RIDGELY — In Sheryl Southwick’s paintings and collages of trees, there are dreamy forests filled with glints of light and shadow, enticing paths winding back under the trees and color-drenched glades where every detail seems to be dancing. On view in the Adkins Arboretum Visitor’s Center now through Aug. 28, every work in her show, “Woodland Sketches,” shimmers with surprising colors and textures.
For Southwick, trees are vital to our lives, not only for their strong, versatile wood, cooling shade and scenic beauty, but also for the ways they affect us emotionally, raising our spirits and sparking our imaginations, so much so that they frequently make their way into fairy tales, books and movies.
During the COVID shutdown, Southwick was invited to stay at her friends’ house while they were away. Sensing an opportunity, she took her paints and collage materials along.
“I was focusing on the forest next to the house,” she said. “That’s when I decided I’d make the show about trees.”
Southwick loves to experiment with different art mediums. Whether she’s creating oil paintings, monotypes or collages, she often explores the same scene over and over again, playing with the effects of light and shadow and how one color will affect another. As a result, each artwork seems to hum with energy, as if something is about to happen.
“Making the work energizes me,” she said. “In collage, it’s the inherent beauty of each piece of torn paper. In paintings, it’s the thrill of seeing what one color does immediately adjacent to another color. The texture created by the paper or the paint stroke is exciting. The whole process is captivating.”
Born into a creative family, Southwick grew up in Baton Rouge, La., and fell in love with color at an early age. After earning her BFA at Louisiana State University, she studied color theory with several prominent teachers, including Washington Color School painter Leon Berkowicz at the Corcoran School of Art. She teaches at the Academy Art Museum in Easton in Talbot County, where she has lived since 1987, and exhibits in galleries in Easton, Annapolis and Baton Rouge.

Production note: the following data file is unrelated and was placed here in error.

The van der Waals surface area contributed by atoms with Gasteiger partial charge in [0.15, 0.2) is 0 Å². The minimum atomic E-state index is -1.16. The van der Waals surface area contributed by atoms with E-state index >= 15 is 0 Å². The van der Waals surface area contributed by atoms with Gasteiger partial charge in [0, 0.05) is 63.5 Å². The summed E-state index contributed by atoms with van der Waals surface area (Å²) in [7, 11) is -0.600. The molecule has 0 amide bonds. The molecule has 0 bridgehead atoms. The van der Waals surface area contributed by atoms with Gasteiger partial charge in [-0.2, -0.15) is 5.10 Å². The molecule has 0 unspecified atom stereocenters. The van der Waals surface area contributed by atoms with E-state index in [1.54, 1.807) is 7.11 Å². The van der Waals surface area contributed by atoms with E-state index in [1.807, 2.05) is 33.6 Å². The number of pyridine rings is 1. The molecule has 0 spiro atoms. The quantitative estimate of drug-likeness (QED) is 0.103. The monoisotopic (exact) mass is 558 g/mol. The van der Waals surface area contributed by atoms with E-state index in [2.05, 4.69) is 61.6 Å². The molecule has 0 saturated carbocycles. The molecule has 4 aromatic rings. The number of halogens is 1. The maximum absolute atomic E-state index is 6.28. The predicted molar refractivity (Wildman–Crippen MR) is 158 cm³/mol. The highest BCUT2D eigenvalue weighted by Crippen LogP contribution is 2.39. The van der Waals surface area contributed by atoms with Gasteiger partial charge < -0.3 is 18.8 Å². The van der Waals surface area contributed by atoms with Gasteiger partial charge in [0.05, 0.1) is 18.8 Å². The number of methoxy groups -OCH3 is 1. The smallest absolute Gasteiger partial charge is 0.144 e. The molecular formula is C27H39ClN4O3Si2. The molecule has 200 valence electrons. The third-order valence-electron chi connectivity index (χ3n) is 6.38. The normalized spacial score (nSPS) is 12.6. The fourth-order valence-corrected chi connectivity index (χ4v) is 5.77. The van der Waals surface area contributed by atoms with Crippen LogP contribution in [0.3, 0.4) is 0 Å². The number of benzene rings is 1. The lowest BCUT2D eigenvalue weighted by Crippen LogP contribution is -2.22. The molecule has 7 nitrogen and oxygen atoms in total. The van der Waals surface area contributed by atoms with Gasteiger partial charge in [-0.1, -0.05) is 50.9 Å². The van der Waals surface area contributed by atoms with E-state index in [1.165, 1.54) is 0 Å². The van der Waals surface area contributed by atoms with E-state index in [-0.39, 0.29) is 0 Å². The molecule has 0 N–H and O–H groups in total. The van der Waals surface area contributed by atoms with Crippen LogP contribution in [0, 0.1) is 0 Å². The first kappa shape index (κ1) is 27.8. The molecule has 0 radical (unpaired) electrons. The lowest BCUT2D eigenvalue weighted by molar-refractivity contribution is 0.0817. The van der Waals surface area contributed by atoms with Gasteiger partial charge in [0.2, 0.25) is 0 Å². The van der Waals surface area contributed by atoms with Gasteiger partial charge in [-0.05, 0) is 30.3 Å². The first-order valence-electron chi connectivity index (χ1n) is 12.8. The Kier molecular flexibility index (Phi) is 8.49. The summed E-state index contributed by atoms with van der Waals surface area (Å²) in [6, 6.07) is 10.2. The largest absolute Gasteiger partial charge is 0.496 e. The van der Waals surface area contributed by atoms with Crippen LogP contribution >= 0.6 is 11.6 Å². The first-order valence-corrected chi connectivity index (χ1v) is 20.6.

In “Orange Whispering Woods,” several trees stand like sentinels amid the confusion of colorful underbrush surrounding them. But although the trees seem still and quiet, the whole scene is filled with motion. Look closer and you realize that the short, playful brushstrokes describing both tree trunks and underbrush all seem to be talking with one another. It’s as if you’ve suddenly become privy to one of the forest’s secret stories.
“Whenever I walk in the woods, I’m mesmerized,” Southwick said. “I would like my work to create a connection with a viewer, by making them want to come closer to see what is happening.”
This show is part of Adkins Arboretum’s ongoing exhibition series of work on natural themes by regional artists. It is on view at the Arboretum Visitor’s Center located at 12610 Eveland Road near Tuckahoe State Park in Ridgely. Contact the Arboretum at 410-634-2847, ext. 0, or email firstname.lastname@example.org for gallery hours.